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Nearly four decades of maintaining standards Print E-mail

Ecclesiastical & Heritage World BAFRA picFor nearly four decades BAFRA has been ensuring that the heritage of antique furniture can be dealt with by the qualified, experienced and skilled craftsmen who have achieved accredited status within the organisation.

With members situated around the UK they are able to offer a comprehensive service for the restoration and conservation of furniture and wooden artifacts. You can find a restorer near you HERE.

A strong and widely admired feature of BAFRA is the very wide range of skills practised by the membership, which covers every aspect of furniture design and conservation, historic interior woodwork, clocks, barometers, mechanical music, keyboard instruments, organs, marble and stone, textile conservation, leather, upholstery, metalwork, as well as every furniture decorative process such as carving, gilding, Japanning and oriental lacquer, and many more. 

Accredited members have all passed a rigorous assessment procedure which examines not only their bench and design skills, but also their artistic and business skills, integrity, historical knowledge of design, detailed construction techniques and conservation disciplines.

Membership also extends to individuals who have yet to achieve accreditation and Friends of BAFRA who join to widen their interest and passion for antique furniture and related items in the moveable heritage.

Each member has to maintain the highest standards with BAFRA offering comprehensive complaints mediation services if this lapses at any time. Every member completes CPD (continuing professional development) to keep abreast of advances in knowledge, skills and technical developments.

BAFRA has close links with BADA (British Antique Dealers Association) and LAPADA (The Association of Arts and Antique Dealers) who are the principal antique dealers in the UK.

The promotion of study and research in furniture conservation and the advancement of public education in these fields is another important aspect of BAFRA. It has a comprehensive training schedule with additional training provided by its members.

Each year BAFRA publishes its own Members' Yearbook, containing details of every accredited member's skills and experience. This Yearbook is designed to be retained as reference material for anyone interested in furniture and the moveable heritage. Copies can be obtained from BAFRA head office.

You may ask: 'What is conservation compared to restoration?' Conservation is very closely allied to restoration and for the most part the skills of each go hand-in-hand. The key discipline in conservation is 'maintenance of object integrity' - i.e. the object's purpose and evidence of origin and natural ageing, both of which must be retained and protected.

The core discipline of conservation was founded by the museum world and since the early 1980s has been a central element of heritage discipline around the world. You can be assured that a BAFRA member is conscious of this distinction and will discuss all options with you.

Whatever your requirement, be it restoration or conservation, our members will be able to assist you. Our Head Office can be contacted on 01939 210826.

In January 2009, BAFRA, in conjunction with Regional Furniture Society and The Churches Conservation Trust prepared the following advice note on the routine care of historic furniture and fixed woodwork in churches. This article will be of particular interest to those in the church sector. BAFRA members would be pleased to assist with any enquiries regarding this particular aspect of restoration and conservation.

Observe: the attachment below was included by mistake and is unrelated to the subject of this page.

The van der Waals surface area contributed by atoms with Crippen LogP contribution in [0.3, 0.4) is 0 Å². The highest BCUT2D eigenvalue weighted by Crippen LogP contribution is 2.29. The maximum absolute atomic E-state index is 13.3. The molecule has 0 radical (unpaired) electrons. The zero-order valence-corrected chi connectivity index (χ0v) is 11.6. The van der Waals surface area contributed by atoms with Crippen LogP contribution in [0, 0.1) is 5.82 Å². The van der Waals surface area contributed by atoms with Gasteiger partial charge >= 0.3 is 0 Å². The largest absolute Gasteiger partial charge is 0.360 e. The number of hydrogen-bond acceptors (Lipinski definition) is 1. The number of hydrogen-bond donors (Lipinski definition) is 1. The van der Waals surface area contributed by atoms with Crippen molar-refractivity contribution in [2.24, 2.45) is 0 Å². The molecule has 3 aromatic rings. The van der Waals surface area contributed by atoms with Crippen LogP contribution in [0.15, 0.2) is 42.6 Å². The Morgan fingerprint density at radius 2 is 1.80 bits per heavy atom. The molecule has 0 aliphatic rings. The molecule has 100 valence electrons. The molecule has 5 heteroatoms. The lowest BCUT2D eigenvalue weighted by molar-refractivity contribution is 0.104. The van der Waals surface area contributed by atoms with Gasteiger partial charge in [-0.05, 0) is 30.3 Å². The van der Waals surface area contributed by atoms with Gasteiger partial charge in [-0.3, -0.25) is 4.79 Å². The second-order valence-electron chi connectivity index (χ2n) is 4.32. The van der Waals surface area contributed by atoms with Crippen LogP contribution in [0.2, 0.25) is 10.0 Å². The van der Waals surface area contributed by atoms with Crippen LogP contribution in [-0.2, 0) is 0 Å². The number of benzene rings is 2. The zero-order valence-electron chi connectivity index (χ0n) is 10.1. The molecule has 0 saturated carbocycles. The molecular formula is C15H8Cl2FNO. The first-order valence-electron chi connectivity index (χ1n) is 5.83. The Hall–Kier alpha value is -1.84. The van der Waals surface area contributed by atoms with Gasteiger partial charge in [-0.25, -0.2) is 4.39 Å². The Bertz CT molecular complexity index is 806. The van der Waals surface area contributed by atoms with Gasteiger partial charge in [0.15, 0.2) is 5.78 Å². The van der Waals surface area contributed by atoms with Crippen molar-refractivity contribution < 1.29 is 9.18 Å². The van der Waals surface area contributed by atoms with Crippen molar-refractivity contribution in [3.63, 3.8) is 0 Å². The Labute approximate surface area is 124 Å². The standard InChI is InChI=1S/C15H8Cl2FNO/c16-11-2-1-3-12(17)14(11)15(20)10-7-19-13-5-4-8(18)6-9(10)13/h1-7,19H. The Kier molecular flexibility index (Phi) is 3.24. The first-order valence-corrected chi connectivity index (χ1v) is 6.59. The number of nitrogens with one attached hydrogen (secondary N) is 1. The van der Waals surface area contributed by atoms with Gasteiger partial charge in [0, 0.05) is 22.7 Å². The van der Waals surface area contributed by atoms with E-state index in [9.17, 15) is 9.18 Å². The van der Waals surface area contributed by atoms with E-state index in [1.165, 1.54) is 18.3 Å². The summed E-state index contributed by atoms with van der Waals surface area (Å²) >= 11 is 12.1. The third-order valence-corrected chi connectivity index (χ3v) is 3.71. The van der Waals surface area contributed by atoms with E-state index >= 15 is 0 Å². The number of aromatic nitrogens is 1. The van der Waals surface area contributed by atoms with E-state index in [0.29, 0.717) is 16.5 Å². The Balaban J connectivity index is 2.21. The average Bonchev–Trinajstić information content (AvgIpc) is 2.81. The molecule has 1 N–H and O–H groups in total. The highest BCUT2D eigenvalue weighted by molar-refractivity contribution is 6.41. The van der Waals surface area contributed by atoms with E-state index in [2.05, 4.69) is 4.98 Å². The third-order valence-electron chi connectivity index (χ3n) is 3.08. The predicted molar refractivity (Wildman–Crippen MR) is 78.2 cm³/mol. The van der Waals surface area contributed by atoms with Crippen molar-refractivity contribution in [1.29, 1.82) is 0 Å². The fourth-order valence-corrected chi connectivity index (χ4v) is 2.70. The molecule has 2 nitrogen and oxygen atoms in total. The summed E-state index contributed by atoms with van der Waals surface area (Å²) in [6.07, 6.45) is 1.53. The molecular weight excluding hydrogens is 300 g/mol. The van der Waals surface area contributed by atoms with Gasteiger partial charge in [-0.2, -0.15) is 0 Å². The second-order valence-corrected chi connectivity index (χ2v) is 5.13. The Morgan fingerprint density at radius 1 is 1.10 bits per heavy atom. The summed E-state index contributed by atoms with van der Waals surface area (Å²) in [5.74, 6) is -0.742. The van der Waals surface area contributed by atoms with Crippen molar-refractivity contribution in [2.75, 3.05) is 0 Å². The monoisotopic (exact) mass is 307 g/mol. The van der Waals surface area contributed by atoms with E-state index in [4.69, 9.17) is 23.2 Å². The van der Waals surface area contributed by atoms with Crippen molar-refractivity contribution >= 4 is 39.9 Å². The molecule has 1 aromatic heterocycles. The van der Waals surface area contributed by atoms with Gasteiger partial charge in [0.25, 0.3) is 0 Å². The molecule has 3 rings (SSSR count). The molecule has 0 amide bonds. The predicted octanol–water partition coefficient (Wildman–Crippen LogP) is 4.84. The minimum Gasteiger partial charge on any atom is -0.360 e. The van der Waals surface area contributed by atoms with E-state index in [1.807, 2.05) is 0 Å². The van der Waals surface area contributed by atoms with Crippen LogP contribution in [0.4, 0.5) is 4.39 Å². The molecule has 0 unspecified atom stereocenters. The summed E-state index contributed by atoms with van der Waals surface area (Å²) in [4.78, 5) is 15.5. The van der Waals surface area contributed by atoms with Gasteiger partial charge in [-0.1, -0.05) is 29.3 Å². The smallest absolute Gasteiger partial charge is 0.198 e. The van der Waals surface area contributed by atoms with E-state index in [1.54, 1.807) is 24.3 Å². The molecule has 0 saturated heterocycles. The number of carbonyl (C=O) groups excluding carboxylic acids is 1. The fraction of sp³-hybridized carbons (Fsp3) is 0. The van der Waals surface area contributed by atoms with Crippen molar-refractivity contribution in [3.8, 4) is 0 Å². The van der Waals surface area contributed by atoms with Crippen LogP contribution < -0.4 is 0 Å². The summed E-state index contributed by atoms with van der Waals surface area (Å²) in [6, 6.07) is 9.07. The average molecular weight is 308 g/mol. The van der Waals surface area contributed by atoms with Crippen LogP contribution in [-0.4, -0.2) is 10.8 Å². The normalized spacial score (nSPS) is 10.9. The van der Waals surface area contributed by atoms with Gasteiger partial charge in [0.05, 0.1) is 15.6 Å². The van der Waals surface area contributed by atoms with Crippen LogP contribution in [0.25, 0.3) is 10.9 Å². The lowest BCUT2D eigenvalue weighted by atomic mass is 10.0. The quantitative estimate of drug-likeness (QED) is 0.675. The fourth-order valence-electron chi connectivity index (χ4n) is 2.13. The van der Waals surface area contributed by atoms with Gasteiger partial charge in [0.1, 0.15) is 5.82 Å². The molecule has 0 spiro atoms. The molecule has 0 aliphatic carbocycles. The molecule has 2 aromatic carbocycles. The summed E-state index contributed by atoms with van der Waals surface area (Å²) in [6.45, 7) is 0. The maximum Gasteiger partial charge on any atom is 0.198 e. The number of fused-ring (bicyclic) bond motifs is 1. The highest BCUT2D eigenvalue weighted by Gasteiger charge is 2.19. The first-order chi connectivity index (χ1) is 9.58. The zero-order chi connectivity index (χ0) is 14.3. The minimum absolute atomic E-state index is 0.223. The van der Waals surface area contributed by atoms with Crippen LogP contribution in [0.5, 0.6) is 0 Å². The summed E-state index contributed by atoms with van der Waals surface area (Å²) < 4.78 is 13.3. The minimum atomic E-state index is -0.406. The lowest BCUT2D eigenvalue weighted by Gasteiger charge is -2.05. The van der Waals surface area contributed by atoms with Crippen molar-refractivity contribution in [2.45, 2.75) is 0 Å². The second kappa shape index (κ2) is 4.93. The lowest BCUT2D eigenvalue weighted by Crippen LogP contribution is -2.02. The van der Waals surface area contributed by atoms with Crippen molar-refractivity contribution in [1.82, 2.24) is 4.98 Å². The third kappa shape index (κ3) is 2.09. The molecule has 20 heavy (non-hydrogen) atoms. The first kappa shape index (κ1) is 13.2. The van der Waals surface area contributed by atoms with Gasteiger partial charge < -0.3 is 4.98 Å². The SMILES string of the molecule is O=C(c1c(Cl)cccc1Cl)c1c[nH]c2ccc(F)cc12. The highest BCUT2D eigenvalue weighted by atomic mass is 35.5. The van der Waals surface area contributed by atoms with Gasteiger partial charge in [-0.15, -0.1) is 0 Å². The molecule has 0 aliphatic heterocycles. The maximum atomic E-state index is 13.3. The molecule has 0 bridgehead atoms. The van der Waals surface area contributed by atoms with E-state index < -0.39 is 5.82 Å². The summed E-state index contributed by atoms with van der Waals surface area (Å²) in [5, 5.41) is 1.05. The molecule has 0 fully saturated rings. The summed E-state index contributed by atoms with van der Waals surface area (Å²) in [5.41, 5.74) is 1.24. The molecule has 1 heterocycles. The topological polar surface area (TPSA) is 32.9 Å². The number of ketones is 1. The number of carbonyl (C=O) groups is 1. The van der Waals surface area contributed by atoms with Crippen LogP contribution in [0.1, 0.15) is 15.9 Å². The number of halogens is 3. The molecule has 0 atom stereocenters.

The Routine Care of Historic Furniture and Fixed Woodwork in Churches

Advice Note prepared by the Regional Furniture Society in association with BAFRA (British Antique Furniture Restorers’ Association) and The Churches Conservation Trust, January 2009.

Historic context

British churches contain some of the finest surviving examples of fixed woodwork and furniture in the country, in some cases dating back to the medieval period. They bear witness to centuries of devotion to God and chart the spiritual, cultural, social and political progression that has shaped the nature of worship in this country. They also reflect many aspects of national and regional identities.

Some of this woodwork has remained unchanged for up to a millennium, slowly wearing and mellowing through continual use whilst in other cases it has been moved or adapted, sometimes traumatically, as a result of changes in patterns of worship or the functions of the church.

The furniture and fixed woodwork surviving in churches is very likely to be of importance to the national heritage and should not be altered or removed without extremely careful consideration and preferably not before consulting a specialist in furniture history and/or conservation. For organisations which can provide impartial and expert advice, see the details at the bottom of this advice note.

First principles

Routine care of the surface finishes on historic furniture and fixed woodwork should not involve anything other than simple cleaning and dusting without professional advice. In almost all situations the wrong treatment of finishes is likely to cause more damage than no treatment at all, and in many instances no treatment is likely to be most suitable course of action. In the absence of damp, fungal growth or insect attack, most interior woodwork will survive indefinitely with little or no attention; if these problems are present, however, professional help is essential.